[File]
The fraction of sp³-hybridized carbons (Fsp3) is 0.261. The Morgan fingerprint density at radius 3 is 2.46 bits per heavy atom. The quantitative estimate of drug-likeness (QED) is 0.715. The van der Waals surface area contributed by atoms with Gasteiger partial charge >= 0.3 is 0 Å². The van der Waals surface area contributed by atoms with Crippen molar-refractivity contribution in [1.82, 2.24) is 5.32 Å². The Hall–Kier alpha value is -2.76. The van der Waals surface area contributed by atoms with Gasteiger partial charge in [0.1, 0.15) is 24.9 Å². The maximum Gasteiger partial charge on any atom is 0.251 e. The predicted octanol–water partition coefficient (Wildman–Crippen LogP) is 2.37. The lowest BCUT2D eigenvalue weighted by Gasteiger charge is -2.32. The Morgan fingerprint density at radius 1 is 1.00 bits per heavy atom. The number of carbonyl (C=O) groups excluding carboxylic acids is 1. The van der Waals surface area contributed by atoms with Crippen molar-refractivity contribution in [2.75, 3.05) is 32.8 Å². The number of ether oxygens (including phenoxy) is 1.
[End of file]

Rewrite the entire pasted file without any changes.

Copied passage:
The fraction of sp³-hybridized carbons (Fsp3) is 0.261. The Morgan fingerprint density at radius 3 is 2.46 bits per heavy atom. The quantitative estimate of drug-likeness (QED) is 0.715. The van der Waals surface area contributed by atoms with Gasteiger partial charge >= 0.3 is 0 Å². The van der Waals surface area contributed by atoms with Crippen molar-refractivity contribution in [1.82, 2.24) is 5.32 Å². The Hall–Kier alpha value is -2.76. The van der Waals surface area contributed by atoms with Gasteiger partial charge in [0.1, 0.15) is 24.9 Å². The maximum Gasteiger partial charge on any atom is 0.251 e. The predicted octanol–water partition coefficient (Wildman–Crippen LogP) is 2.37. The lowest BCUT2D eigenvalue weighted by Gasteiger charge is -2.32. The Morgan fingerprint density at radius 1 is 1.00 bits per heavy atom. The number of carbonyl (C=O) groups excluding carboxylic acids is 1. The van der Waals surface area contributed by atoms with Crippen molar-refractivity contribution in [2.75, 3.05) is 32.8 Å². The number of ether oxygens (including phenoxy) is 1.